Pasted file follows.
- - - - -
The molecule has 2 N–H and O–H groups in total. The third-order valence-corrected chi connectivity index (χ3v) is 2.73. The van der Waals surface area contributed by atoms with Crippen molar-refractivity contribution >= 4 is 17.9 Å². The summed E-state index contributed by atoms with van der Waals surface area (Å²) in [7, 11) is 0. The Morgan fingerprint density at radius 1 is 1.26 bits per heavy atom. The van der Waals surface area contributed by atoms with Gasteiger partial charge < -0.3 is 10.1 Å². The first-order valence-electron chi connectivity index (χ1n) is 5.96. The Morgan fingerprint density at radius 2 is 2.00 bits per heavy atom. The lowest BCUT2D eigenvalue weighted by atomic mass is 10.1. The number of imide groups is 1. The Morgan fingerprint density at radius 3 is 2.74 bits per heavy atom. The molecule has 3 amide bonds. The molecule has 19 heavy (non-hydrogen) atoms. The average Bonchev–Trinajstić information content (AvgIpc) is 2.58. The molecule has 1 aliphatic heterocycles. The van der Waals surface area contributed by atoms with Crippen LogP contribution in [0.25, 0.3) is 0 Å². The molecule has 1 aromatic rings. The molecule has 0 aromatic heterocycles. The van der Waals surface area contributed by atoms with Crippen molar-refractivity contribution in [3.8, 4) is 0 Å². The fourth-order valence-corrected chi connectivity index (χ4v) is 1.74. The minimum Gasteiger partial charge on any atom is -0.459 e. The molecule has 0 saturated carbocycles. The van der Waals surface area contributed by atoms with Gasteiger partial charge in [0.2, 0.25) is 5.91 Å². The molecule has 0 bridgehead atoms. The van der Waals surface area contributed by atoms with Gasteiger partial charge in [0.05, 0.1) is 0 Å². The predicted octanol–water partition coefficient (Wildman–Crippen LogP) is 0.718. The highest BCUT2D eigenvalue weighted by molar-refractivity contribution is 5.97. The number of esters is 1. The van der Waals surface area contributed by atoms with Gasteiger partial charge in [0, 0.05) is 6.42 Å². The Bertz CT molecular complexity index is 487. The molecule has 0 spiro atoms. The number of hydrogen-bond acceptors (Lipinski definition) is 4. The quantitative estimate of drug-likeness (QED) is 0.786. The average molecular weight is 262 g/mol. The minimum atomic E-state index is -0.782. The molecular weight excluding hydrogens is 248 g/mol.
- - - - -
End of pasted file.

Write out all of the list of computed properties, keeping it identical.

The molecule has 2 N–H and O–H groups in total. The third-order valence-corrected chi connectivity index (χ3v) is 2.73. The van der Waals surface area contributed by atoms with Crippen molar-refractivity contribution >= 4 is 17.9 Å². The summed E-state index contributed by atoms with van der Waals surface area (Å²) in [7, 11) is 0. The Morgan fingerprint density at radius 1 is 1.26 bits per heavy atom. The van der Waals surface area contributed by atoms with Gasteiger partial charge < -0.3 is 10.1 Å². The first-order valence-electron chi connectivity index (χ1n) is 5.96. The Morgan fingerprint density at radius 2 is 2.00 bits per heavy atom. The lowest BCUT2D eigenvalue weighted by atomic mass is 10.1. The number of imide groups is 1. The Morgan fingerprint density at radius 3 is 2.74 bits per heavy atom. The molecule has 3 amide bonds. The molecule has 19 heavy (non-hydrogen) atoms. The average Bonchev–Trinajstić information content (AvgIpc) is 2.58. The molecule has 1 aliphatic heterocycles. The van der Waals surface area contributed by atoms with Crippen LogP contribution in [0.25, 0.3) is 0 Å². The molecule has 1 aromatic rings. The molecule has 0 aromatic heterocycles. The van der Waals surface area contributed by atoms with Crippen molar-refractivity contribution in [3.8, 4) is 0 Å². The fourth-order valence-corrected chi connectivity index (χ4v) is 1.74. The minimum Gasteiger partial charge on any atom is -0.459 e. The molecule has 0 saturated carbocycles. The van der Waals surface area contributed by atoms with Gasteiger partial charge in [0.2, 0.25) is 5.91 Å². The molecule has 0 bridgehead atoms. The van der Waals surface area contributed by atoms with Gasteiger partial charge in [0.05, 0.1) is 0 Å². The predicted octanol–water partition coefficient (Wildman–Crippen LogP) is 0.718. The highest BCUT2D eigenvalue weighted by molar-refractivity contribution is 5.97. The number of esters is 1. The van der Waals surface area contributed by atoms with Gasteiger partial charge in [0, 0.05) is 6.42 Å². The Bertz CT molecular complexity index is 487. The molecule has 0 spiro atoms. The number of hydrogen-bond acceptors (Lipinski definition) is 4. The quantitative estimate of drug-likeness (QED) is 0.786. The average molecular weight is 262 g/mol. The minimum atomic E-state index is -0.782. The molecular weight excluding hydrogens is 248 g/mol.